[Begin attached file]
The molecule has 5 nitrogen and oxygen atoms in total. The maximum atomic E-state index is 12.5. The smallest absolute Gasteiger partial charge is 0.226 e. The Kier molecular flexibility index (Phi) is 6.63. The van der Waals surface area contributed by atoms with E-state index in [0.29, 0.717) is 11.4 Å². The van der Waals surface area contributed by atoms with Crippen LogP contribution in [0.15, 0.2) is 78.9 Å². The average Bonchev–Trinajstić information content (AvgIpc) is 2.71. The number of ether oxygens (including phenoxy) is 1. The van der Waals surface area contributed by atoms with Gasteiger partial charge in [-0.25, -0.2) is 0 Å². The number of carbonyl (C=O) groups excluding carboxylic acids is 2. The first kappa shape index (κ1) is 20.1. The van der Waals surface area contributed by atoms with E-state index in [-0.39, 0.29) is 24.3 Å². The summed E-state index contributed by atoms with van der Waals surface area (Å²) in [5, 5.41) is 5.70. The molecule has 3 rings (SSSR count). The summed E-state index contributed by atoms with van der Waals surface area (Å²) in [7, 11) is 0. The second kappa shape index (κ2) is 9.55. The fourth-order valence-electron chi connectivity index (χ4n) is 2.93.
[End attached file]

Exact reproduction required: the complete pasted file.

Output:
The molecule has 5 nitrogen and oxygen atoms in total. The maximum atomic E-state index is 12.5. The smallest absolute Gasteiger partial charge is 0.226 e. The Kier molecular flexibility index (Phi) is 6.63. The van der Waals surface area contributed by atoms with E-state index in [0.29, 0.717) is 11.4 Å². The van der Waals surface area contributed by atoms with Crippen LogP contribution in [0.15, 0.2) is 78.9 Å². The average Bonchev–Trinajstić information content (AvgIpc) is 2.71. The number of ether oxygens (including phenoxy) is 1. The van der Waals surface area contributed by atoms with Gasteiger partial charge in [-0.25, -0.2) is 0 Å². The number of carbonyl (C=O) groups excluding carboxylic acids is 2. The first kappa shape index (κ1) is 20.1. The van der Waals surface area contributed by atoms with E-state index in [-0.39, 0.29) is 24.3 Å². The summed E-state index contributed by atoms with van der Waals surface area (Å²) in [5, 5.41) is 5.70. The molecule has 3 rings (SSSR count). The summed E-state index contributed by atoms with van der Waals surface area (Å²) in [7, 11) is 0. The second kappa shape index (κ2) is 9.55. The fourth-order valence-electron chi connectivity index (χ4n) is 2.93.